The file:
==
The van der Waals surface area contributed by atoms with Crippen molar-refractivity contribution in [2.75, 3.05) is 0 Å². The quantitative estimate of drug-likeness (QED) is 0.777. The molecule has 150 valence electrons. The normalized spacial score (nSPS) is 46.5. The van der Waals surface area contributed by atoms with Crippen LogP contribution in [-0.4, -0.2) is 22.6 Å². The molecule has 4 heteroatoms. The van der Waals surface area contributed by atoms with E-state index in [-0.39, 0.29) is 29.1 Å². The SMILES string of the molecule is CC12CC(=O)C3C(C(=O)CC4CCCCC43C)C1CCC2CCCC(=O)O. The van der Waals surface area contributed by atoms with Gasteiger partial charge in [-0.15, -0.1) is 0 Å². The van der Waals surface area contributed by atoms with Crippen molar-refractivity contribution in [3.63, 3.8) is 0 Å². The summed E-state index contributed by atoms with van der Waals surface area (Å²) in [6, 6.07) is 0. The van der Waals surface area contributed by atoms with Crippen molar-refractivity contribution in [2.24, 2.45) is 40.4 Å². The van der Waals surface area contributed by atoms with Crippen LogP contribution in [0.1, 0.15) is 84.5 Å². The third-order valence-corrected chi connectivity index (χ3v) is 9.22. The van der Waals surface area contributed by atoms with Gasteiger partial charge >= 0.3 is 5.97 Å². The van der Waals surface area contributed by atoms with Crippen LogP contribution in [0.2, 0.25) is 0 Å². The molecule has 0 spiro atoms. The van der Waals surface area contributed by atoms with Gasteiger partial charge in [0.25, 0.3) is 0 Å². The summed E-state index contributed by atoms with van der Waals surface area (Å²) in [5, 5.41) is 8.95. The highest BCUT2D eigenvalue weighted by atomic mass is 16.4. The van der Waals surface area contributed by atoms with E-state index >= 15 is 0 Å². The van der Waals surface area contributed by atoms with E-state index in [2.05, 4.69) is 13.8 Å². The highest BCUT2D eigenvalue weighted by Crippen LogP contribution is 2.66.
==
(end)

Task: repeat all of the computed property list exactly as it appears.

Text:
The van der Waals surface area contributed by atoms with Crippen molar-refractivity contribution in [2.75, 3.05) is 0 Å². The quantitative estimate of drug-likeness (QED) is 0.777. The molecule has 150 valence electrons. The normalized spacial score (nSPS) is 46.5. The van der Waals surface area contributed by atoms with Crippen LogP contribution in [-0.4, -0.2) is 22.6 Å². The molecule has 4 heteroatoms. The van der Waals surface area contributed by atoms with E-state index in [-0.39, 0.29) is 29.1 Å². The SMILES string of the molecule is CC12CC(=O)C3C(C(=O)CC4CCCCC43C)C1CCC2CCCC(=O)O. The van der Waals surface area contributed by atoms with Gasteiger partial charge in [-0.15, -0.1) is 0 Å². The van der Waals surface area contributed by atoms with Crippen molar-refractivity contribution in [3.63, 3.8) is 0 Å². The summed E-state index contributed by atoms with van der Waals surface area (Å²) in [6, 6.07) is 0. The van der Waals surface area contributed by atoms with Crippen molar-refractivity contribution in [2.24, 2.45) is 40.4 Å². The van der Waals surface area contributed by atoms with Crippen LogP contribution in [0.1, 0.15) is 84.5 Å². The third-order valence-corrected chi connectivity index (χ3v) is 9.22. The van der Waals surface area contributed by atoms with Gasteiger partial charge >= 0.3 is 5.97 Å². The van der Waals surface area contributed by atoms with Crippen LogP contribution in [0.2, 0.25) is 0 Å². The molecule has 0 spiro atoms. The van der Waals surface area contributed by atoms with Gasteiger partial charge in [0.25, 0.3) is 0 Å². The summed E-state index contributed by atoms with van der Waals surface area (Å²) in [5, 5.41) is 8.95. The highest BCUT2D eigenvalue weighted by atomic mass is 16.4. The van der Waals surface area contributed by atoms with E-state index >= 15 is 0 Å². The van der Waals surface area contributed by atoms with E-state index in [2.05, 4.69) is 13.8 Å². The highest BCUT2D eigenvalue weighted by Crippen LogP contribution is 2.66.